The majority of Koreans have derived great pleasures from being acquainted with the USFK personnel not only at Yongsan Garrison but also other U.S. military camps in Korea. We say most sincerely grateful for the USFK personnel’s hard effort to teach us the latest design and construction standards, as well as upgrading the morals, English too, among us, all of which had greatly helped Korea to become the fastest growing country in the world.
When we visit newly developed Yongsan Park starting next year, we would miss you, the wonderful soldiers and civilians, very much and we will remember mountains of engineering and cultural gifts you would have left behind in Yongsan Garrison.
And as a student of architectural and engineer, I myself fully exercised the knowledge I had obtained, all free of charge or rather being well paid, and have lived my life very well. Those Korean friends being employed by the USFK have lived or are living well, some of them were given US citizenship by serving the same unit over 30 years.
You have greatly helped Korea to become the fastest growing country in the world so that South Korea was able to obtain 10 times of the GNP than North Korea. The North was economically superior to South before the Korean War.
The USFK employed over 40,000 Korean technicians and workers at its peak and it’s known that about 15,000 Koreans are being employed now.
Giant step forward international design/construction bidding
The majority of the TAE employees were later recruited by Korean construction companies and placed at responsible positions, and the architectural and engineering technologies they had acquired with TAE and U.S. Army Corps of Engineers had become invaluable assets for getting overseas construction projects. They knew how to interpret bidding documents that included the terms of contract, special and technical specifications. They knew how to estimate project costs and had a keen knowledge of how to carry out projects employing Critical Path Methods (CPM), which is an algorithm for scheduling a set of project activities and is an important tool for effective project management. The Corps of Engineers had classes to each the application of the CPM to Korean architect/engineers.
Bid winning news from the Middle East, Southeast Asian countries decorate newspapers often nowadays. The brave Korean architects and engineers with the construction firms active in the overseas can usually trace their roots back to TAE – they know that they have learned from their fathers, uncles and architects from the Building 1510 in the North Post of Yongsan Garrison, who had taught the latest engineering techniques to many Koreans including the former chairmen of Hyundai Construction Co., Ltd. and or Doosan Engineering and Construction Co., Ltd., and numerous others when South Korea was in the midst of rapid development.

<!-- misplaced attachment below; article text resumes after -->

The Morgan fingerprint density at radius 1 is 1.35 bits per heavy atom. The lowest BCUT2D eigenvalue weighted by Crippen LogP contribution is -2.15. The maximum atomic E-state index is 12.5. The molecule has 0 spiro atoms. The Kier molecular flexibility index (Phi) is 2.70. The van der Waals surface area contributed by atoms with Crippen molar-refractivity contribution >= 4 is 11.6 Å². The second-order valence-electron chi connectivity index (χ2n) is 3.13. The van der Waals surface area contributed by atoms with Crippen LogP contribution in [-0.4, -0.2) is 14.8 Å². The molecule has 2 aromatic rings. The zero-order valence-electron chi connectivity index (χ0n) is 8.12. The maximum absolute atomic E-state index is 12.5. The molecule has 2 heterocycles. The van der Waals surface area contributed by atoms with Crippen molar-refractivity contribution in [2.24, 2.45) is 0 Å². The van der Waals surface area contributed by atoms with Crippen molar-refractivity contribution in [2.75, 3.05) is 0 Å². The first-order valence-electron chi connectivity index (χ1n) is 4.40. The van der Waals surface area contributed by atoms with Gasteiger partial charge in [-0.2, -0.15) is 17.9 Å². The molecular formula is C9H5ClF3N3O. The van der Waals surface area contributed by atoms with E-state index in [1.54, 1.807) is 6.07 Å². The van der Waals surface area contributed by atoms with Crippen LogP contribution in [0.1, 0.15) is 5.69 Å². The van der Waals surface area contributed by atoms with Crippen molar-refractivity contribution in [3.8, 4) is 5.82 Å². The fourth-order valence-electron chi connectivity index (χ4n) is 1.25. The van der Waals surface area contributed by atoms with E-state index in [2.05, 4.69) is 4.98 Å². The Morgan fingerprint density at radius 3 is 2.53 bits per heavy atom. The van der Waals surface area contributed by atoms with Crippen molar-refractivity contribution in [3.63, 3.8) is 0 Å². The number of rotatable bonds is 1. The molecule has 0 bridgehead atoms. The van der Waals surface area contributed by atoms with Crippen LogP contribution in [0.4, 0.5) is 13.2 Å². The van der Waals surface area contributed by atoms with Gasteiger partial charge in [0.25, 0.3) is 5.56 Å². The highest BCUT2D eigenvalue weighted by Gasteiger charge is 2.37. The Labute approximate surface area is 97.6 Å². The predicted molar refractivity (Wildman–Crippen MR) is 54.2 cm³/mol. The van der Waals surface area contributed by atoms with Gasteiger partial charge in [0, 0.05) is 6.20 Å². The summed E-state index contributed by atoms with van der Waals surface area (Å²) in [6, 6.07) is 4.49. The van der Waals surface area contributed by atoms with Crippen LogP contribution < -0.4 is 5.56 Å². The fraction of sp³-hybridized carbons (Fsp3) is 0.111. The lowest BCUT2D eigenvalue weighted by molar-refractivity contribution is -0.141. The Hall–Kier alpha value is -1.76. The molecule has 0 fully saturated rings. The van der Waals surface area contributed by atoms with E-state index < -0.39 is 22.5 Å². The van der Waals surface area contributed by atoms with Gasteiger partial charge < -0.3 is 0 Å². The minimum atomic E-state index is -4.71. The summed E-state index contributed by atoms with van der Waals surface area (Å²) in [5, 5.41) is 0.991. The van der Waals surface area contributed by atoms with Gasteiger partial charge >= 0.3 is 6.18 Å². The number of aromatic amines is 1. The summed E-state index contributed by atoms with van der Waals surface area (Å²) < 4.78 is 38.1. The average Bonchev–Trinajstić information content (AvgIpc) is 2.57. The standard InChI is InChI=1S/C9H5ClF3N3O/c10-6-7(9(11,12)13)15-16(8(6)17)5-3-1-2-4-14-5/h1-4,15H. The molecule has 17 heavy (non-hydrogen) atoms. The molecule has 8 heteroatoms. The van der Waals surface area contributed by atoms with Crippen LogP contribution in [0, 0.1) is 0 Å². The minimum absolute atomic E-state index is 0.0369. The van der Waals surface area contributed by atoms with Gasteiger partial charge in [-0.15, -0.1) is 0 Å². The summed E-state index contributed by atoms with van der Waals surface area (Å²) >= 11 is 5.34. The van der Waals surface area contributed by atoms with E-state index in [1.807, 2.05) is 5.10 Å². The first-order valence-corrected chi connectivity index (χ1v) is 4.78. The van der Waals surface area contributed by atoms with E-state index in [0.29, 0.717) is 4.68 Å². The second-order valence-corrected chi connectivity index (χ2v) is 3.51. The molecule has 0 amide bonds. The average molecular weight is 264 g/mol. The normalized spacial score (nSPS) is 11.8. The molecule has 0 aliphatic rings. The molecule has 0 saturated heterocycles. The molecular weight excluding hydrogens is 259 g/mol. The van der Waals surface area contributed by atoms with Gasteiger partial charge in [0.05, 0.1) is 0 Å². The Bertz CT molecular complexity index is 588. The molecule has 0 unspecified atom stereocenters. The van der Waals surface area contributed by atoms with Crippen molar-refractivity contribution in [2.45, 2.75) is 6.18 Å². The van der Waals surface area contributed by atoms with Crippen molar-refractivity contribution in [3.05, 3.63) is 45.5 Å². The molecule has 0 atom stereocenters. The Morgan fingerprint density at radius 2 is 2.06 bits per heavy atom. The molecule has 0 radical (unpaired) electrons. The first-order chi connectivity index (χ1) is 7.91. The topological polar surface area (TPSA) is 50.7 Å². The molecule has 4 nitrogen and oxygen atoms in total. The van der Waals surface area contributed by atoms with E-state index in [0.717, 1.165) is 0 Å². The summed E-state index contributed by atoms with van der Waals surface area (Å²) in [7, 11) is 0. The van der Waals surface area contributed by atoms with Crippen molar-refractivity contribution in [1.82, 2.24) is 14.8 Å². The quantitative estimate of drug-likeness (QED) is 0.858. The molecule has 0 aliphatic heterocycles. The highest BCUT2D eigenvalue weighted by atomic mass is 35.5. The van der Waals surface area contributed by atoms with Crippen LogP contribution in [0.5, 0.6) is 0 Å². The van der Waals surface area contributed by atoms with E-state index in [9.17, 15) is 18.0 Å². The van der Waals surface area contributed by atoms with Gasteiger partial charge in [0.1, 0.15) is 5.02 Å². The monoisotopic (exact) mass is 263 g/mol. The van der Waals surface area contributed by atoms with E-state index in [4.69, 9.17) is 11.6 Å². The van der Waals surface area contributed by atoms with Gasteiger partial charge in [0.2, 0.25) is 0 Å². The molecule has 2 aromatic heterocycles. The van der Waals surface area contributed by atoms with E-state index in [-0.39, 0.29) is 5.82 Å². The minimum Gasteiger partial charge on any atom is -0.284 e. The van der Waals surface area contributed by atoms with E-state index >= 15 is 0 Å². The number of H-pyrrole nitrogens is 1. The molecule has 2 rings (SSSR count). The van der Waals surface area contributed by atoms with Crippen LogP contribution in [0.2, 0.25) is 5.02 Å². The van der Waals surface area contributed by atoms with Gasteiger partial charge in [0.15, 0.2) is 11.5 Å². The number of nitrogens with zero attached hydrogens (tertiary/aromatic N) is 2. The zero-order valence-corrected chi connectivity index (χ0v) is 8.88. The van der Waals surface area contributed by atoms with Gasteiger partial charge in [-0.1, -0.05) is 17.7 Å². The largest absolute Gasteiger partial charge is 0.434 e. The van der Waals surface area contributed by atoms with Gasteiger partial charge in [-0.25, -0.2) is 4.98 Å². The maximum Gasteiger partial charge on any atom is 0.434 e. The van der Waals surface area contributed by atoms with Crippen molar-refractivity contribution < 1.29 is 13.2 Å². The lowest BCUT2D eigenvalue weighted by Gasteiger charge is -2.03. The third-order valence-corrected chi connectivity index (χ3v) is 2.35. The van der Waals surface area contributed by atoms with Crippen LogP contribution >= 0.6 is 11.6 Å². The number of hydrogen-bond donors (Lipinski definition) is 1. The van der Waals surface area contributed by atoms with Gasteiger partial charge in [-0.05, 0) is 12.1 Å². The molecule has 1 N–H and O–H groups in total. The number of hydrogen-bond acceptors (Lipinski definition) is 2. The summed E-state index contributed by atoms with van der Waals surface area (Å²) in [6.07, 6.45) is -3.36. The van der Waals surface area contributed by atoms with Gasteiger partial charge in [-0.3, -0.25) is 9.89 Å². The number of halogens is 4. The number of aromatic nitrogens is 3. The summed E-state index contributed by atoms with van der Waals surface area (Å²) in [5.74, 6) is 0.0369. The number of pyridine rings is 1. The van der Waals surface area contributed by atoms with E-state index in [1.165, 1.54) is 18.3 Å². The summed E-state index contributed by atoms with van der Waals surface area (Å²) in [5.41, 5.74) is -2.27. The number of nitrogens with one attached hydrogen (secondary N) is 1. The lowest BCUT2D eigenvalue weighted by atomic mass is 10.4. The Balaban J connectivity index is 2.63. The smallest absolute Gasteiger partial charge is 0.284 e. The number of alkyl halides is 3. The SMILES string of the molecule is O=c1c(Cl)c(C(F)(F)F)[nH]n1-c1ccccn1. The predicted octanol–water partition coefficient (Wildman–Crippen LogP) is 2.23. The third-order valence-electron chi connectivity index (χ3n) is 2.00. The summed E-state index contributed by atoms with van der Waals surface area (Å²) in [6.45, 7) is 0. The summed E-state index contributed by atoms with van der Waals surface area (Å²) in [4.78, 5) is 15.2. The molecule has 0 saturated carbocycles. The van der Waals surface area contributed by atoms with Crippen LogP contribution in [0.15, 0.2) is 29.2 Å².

Korean engineering and construction companies were not afraid of Chinese, Taiwanese or Japanese competitors, who had no experience to learn to read the international bidding documents and to tender the lowest acceptable bids. Many international biddings were prepared and managed by Bechtel Corporation of San Francisco which used the same U.S. standards as the Corps of Engineers. For several years, I evaluated the construction bids for Korean construction companies, utilizing the architectural/engineering expertise gained in designing numerous U.S. military facilities in Korea, Saudi Arabia, Kuwait, Bangladesh and Negara Brunei Darussalam. I once won an international design competition held for the Jubail Industrial Zone, Saudi Arabia, competing with the architects from France, Germany, Egypt and England.
The Building 1510, built with cement hollow block bearing walls, now silently sits on the hill of the North Post, Yongsan Garrison, overlooking the widened Hangang Avenue and high-rise apartments in Samkakji with the reminiscent of trams noisily running often releasing electrical sparks high at the trolley. The building was no doubt the headspring of the Korean evolutionary river of the architectural/engineering field.
The U.S. Army Garrison Yongsan is being scheduled to be relocated into Camp Humphreys. The new landscape architects for the new Yongsan Park, I hope, will notice that the Building 1510 exists with the great legacies of the pioneer American and Korean architects and engineers during the reconstruction era after the Korean War.
Before I step out of this platform I would like to say the most important words; In the 3 years of Korean War the United States Forces Korea sacrificed 36,574 dead, 103,284 wounded, 7,926 missing in action, and 4,714 POWs.
Since I’m a civilian my presentation today was concentrated on the engineering and construction sectors and fine cultural impact given by the USFK, rather skipping the war stories. However, I would like to say thank you US and UN Forces in Korea. When the June 6th, Memorial Day in Korea, comes around, we won’t forget to make a prayer for those who are resting in peace.
By retired architect and specification writer Nam SangSo